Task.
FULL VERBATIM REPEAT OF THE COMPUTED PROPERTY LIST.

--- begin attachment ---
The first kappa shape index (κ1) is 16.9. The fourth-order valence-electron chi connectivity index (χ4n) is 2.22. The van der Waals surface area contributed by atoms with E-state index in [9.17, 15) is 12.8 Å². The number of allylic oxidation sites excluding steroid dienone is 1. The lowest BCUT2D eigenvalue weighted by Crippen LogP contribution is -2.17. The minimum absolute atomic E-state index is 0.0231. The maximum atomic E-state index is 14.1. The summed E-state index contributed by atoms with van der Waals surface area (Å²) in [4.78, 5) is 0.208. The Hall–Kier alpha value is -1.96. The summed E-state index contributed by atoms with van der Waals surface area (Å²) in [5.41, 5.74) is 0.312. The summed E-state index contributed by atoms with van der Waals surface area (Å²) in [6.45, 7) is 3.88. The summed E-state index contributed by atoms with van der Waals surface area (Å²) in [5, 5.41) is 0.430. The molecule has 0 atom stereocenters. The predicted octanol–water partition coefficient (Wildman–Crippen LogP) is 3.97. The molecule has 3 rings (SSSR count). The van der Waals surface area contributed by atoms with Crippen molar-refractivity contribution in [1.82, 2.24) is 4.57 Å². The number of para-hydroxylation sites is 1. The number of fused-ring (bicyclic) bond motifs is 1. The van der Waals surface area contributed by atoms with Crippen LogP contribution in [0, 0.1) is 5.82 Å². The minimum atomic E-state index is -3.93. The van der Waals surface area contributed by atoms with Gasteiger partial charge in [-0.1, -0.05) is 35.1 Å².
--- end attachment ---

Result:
The first kappa shape index (κ1) is 16.9. The fourth-order valence-electron chi connectivity index (χ4n) is 2.22. The van der Waals surface area contributed by atoms with E-state index in [9.17, 15) is 12.8 Å². The number of allylic oxidation sites excluding steroid dienone is 1. The lowest BCUT2D eigenvalue weighted by Crippen LogP contribution is -2.17. The minimum absolute atomic E-state index is 0.0231. The maximum atomic E-state index is 14.1. The summed E-state index contributed by atoms with van der Waals surface area (Å²) in [4.78, 5) is 0.208. The Hall–Kier alpha value is -1.96. The summed E-state index contributed by atoms with van der Waals surface area (Å²) in [5.41, 5.74) is 0.312. The summed E-state index contributed by atoms with van der Waals surface area (Å²) in [6.45, 7) is 3.88. The summed E-state index contributed by atoms with van der Waals surface area (Å²) in [5, 5.41) is 0.430. The molecule has 0 atom stereocenters. The predicted octanol–water partition coefficient (Wildman–Crippen LogP) is 3.97. The molecule has 3 rings (SSSR count). The van der Waals surface area contributed by atoms with Crippen molar-refractivity contribution in [1.82, 2.24) is 4.57 Å². The number of para-hydroxylation sites is 1. The number of fused-ring (bicyclic) bond motifs is 1. The van der Waals surface area contributed by atoms with Crippen LogP contribution in [0, 0.1) is 5.82 Å². The minimum atomic E-state index is -3.93. The van der Waals surface area contributed by atoms with Gasteiger partial charge in [-0.1, -0.05) is 35.1 Å².